Fall power lunches begin in Lincoln Sept. 23

· 6 min read

Fall power lunches begin in Lincoln Sept. 23

power lunches
Dr. Samantha Fairclough, assistant professor of practice in management and associate director of the Center for Entrepreneurship, presents one of the eight Power Lunch opportunities available this fall in Lincoln and Omaha.

Fall power lunch offerings kick off in Lincoln at Howard L. Hawks Hall on Sept. 23.

Additional sessions take place in Omaha in October. Hosted by the University of Nebraska–Lincoln Center for Executive and Professional Development, the 90-minute sessions feature Nebraska faculty and staff delivering presentations on a vast range of topics including improving workplace productivity, leadership skills and job fulfillment.

Although all participants attend in-person, safety measures adopted by the College of Business ensure attendees a safe environment by adhering to six feet distance between individuals, requiring face masks and providing hand sanitizer stations. Additionally, facilities are thoroughly cleaned and sanitized each day. Food served during Power Lunches will be individually packaged and wrapped to further ensure safety.

All Power Lunch sessions cost $49 ($44 for University of Nebraska–Lincoln faculty and staff), including lunch and parking. Each Lincoln session will be located in Room 202 of Howard L. Hawks Hall. Sponsored by Footprints Asset Management and Research, each Omaha session will be located at Champions Run Country Club at 13800 Eagle Run Drive.

Register for any of the Power Lunches here. Other questions about the Power Lunches may be addressed via email to execed@unl.edu.

Fall 2020 Power Lunches in Lincoln

Body Language and Communication with Dr. Kathy Castle and Dr. Aaron Duncan, Sept. 23, 11:30 a.m. to 1 p.m.

Good communication skills are essential to success in our personal, professional and public lives. As a result, when we seek to improve our communication skills, our focus is often on our verbal communication, even though most of our communication happens without saying a word. Nonverbal communication comprises 70-85% of the messages we send, and these messages are powerful. Despite this, we are often oblivious to what we are saying through our body language. This Power Lunch features tips and tactics for better understanding and leveraging the power of your body language in helping you strengthen your skills and maximize your effectiveness as a communicator.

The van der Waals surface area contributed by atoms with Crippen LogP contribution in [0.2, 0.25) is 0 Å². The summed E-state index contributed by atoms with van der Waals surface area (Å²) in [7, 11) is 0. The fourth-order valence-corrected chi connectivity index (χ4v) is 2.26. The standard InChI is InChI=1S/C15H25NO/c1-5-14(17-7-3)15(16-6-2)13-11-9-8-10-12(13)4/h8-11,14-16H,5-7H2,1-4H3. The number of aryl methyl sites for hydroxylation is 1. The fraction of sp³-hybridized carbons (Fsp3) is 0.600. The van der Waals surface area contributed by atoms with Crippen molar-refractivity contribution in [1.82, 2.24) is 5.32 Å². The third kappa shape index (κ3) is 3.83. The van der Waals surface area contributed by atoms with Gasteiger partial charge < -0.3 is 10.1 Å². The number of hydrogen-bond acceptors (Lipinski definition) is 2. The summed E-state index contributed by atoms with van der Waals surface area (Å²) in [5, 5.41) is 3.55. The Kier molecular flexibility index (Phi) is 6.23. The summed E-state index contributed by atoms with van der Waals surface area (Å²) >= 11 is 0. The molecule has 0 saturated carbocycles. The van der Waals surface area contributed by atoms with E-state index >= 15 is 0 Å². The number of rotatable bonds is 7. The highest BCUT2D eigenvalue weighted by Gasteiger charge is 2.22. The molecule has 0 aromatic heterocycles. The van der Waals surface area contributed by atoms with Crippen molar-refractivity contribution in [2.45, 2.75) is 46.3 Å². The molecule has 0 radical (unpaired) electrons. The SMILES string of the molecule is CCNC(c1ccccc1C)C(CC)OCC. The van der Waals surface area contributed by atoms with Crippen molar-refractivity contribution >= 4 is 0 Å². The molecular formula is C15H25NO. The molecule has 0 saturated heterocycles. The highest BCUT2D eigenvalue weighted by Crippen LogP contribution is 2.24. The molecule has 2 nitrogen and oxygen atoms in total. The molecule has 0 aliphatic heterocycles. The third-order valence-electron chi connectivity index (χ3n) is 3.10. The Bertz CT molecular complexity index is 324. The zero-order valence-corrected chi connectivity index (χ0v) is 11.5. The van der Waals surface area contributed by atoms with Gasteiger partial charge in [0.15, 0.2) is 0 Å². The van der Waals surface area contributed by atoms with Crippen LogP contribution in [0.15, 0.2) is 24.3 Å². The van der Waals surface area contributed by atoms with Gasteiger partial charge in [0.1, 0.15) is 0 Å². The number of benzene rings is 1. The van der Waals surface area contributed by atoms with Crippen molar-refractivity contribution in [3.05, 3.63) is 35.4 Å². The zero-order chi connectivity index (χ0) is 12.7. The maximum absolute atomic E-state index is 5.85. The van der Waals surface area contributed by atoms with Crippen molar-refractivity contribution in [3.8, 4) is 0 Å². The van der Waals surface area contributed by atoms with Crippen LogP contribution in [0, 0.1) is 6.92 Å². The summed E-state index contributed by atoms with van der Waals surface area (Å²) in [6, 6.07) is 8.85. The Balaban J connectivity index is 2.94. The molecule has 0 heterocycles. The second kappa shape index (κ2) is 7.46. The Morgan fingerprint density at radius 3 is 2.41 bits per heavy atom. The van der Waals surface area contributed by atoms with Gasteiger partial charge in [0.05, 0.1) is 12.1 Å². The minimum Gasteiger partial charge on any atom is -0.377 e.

Managing Creativity with Dr. Samantha Fairclough, Sept. 30, 11:30 a.m. to 1 p.m.

The need to be creative at work has never been more urgent. Yet creativity is often seen as an elusive talent possessed by only a few gifted people. The truth is that we can all be creative, and there are practical ways to develop individual and organizational creativity. Fairclough, assistant professor of practice of management and associate director of the Center for Entrepreneurship, helps you identify your specific creative strengths, select the most effective practices to produce innovations and add value and build the teams you need for the successful implementation of new ideas.

The Productive Employee: Improve Your Well-Being by Managing Your Email, To-Do List and Time Better with Dr. Celeste Spier, Oct. 14, 11:30 a.m. to 1 p.m.

With high demands, reduced resources, and continuous new initiatives, our email inboxes, to-do lists, and time commitments can be overwhelming and anxiety-provoking. Does your day consist of a hamster-wheel-like process of answering emails as they arrive in your inbox? Do you end your day or week and question what you actually got done? Do you use your email inbox as your to-do list? This session, facilitated by Spier, associate director for career and professional development at the College of Business, gives you concrete, actionable steps you can implement today to get organized, reduce distraction and increase productivity – with the ultimate goal of improving your well-being.